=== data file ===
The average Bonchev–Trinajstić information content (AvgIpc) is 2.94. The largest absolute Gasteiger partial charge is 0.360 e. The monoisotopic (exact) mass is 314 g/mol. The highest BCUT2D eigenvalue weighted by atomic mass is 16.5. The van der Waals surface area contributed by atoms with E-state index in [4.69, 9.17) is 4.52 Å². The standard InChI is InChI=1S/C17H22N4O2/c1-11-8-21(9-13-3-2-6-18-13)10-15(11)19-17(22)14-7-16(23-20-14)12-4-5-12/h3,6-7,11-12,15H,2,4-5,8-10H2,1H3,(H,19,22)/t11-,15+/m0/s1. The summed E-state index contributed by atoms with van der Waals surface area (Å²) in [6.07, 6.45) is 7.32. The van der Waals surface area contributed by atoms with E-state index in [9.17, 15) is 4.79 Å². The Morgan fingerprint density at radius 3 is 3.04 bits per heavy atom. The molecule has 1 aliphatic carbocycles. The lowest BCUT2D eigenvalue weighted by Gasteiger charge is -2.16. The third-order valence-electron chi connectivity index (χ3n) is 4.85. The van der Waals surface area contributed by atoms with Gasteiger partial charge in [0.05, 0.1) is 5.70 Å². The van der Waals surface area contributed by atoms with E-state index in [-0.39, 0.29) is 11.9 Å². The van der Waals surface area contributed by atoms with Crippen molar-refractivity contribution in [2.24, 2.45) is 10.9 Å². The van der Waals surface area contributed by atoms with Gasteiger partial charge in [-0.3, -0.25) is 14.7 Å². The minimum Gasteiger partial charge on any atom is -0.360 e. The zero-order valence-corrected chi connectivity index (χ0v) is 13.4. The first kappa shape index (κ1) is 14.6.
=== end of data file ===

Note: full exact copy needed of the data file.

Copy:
The average Bonchev–Trinajstić information content (AvgIpc) is 2.94. The largest absolute Gasteiger partial charge is 0.360 e. The monoisotopic (exact) mass is 314 g/mol. The highest BCUT2D eigenvalue weighted by atomic mass is 16.5. The van der Waals surface area contributed by atoms with E-state index in [4.69, 9.17) is 4.52 Å². The standard InChI is InChI=1S/C17H22N4O2/c1-11-8-21(9-13-3-2-6-18-13)10-15(11)19-17(22)14-7-16(23-20-14)12-4-5-12/h3,6-7,11-12,15H,2,4-5,8-10H2,1H3,(H,19,22)/t11-,15+/m0/s1. The summed E-state index contributed by atoms with van der Waals surface area (Å²) in [6.07, 6.45) is 7.32. The van der Waals surface area contributed by atoms with E-state index in [9.17, 15) is 4.79 Å². The Morgan fingerprint density at radius 3 is 3.04 bits per heavy atom. The molecule has 1 aliphatic carbocycles. The lowest BCUT2D eigenvalue weighted by Gasteiger charge is -2.16. The third-order valence-electron chi connectivity index (χ3n) is 4.85. The van der Waals surface area contributed by atoms with Gasteiger partial charge in [0.05, 0.1) is 5.70 Å². The van der Waals surface area contributed by atoms with E-state index in [-0.39, 0.29) is 11.9 Å². The van der Waals surface area contributed by atoms with Crippen molar-refractivity contribution in [2.24, 2.45) is 10.9 Å². The van der Waals surface area contributed by atoms with Gasteiger partial charge in [-0.3, -0.25) is 14.7 Å². The minimum Gasteiger partial charge on any atom is -0.360 e. The zero-order valence-corrected chi connectivity index (χ0v) is 13.4. The first kappa shape index (κ1) is 14.6.